21 October

UIViewPropertyAnimator in iOS 10

Introducing 10th version of iOS, Apple gave developers a new tool – UIViewPropertyAnimator. It enhances options of creating animation in our application. New options include stopping animation and resuming it (also with other time parameters), finishing animation at any time, reversing animation or moving it to any chosen moment, and many more. Another novelty is the fact that apart from previously used timing options of animation, such as EaseInEaseOut we now also have the ability to define our own time function based on checkpoints of cubic function.

To create an animation using animator we create its instance:

let animator = UIViewPropertyAnimator(duration: 1, curve: .linear) {
	//Animations
}

We can also use a constructor, which allows us to define control points for a custom time function:

let animator = UIViewPropertyAnimator(duration: 5,
                                       controlPoint1: CGPoint(x: 0.3, y: 1),
                                       controlPoint2: CGPoint(x: 0.7, y: 0.2)) {
        //Animations
 }

o add a block executed after finishing animation we call addCompletion:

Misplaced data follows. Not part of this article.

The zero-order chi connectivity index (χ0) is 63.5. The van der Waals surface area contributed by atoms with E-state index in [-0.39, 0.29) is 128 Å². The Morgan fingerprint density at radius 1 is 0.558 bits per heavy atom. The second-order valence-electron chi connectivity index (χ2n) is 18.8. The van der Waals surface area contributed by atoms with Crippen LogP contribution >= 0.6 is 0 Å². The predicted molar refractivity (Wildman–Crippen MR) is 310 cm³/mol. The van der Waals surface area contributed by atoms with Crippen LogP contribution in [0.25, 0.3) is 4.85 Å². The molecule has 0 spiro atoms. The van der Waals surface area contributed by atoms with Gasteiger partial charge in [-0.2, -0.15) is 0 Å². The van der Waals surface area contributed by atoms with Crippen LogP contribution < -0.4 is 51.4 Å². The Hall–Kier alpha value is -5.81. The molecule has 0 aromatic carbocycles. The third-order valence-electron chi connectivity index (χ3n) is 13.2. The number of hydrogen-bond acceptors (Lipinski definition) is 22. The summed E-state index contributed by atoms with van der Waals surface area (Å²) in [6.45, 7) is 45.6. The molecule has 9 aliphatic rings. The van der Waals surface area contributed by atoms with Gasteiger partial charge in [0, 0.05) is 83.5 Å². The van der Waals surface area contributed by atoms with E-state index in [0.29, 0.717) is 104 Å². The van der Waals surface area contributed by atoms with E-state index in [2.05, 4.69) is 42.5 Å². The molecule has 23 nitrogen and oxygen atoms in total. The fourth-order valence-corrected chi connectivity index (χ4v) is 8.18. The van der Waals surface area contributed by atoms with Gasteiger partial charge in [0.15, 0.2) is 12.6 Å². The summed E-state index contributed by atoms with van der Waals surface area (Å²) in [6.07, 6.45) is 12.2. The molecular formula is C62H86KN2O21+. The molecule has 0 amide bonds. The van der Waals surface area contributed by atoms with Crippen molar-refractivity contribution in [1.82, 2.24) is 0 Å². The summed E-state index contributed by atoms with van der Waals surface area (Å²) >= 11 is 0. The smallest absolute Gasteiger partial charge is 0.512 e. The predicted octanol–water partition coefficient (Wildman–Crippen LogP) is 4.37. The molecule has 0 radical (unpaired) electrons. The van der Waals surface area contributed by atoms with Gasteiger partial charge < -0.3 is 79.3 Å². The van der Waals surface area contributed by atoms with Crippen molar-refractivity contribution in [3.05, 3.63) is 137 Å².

animator.addCompletion { (UIViewAnimatingPosition) in
         //some code
}

What is new here is the fact that our block gets a parameter with position of animation. Available positions are start, end and current position.

After configuring our animator we should start the animation. To do this, we call function startAnimation on our animator:

animator.startAnimation()

After starting our animation, we can pause it – we do it using pauseAnimation function:

animator.pauseAnimation()

We can also stop it using stopAnimation function:

 animator.stopAnimation(true)

The function takes a parameter withoutFinishing which allows us to decide whether we want the animation to be finished when stopped. If it is stopped, the animated objects will remain in their current position. Otherwise, we finish the animation on our own, using finishAnimation function:

animator.finishAnimation(at: .end)

Taken parameter determines the position of the end – available positions are start, end, and current, just like with finishing a block.

After pausing the animation we can resume it with function startAnimation, but there is also a more advanced option, that is using a function continueAnimation, which also offers a change of time parameters and length of the remaining part of the animation:

let timing = UICubicTimingParameters(animationCurve: .linear)
animator.continueAnimation(withTimingParameters: timing, durationFactor: 1)

Another way is to reverse the animation in the opposite direction. To accomplish this we change the property isReversed of our animator:

animator.isReversed = true

To sum up – the introduction of the new class of UIViewProperty animator offers some really cool features that undoubtedly can make creating animations much easier for developers.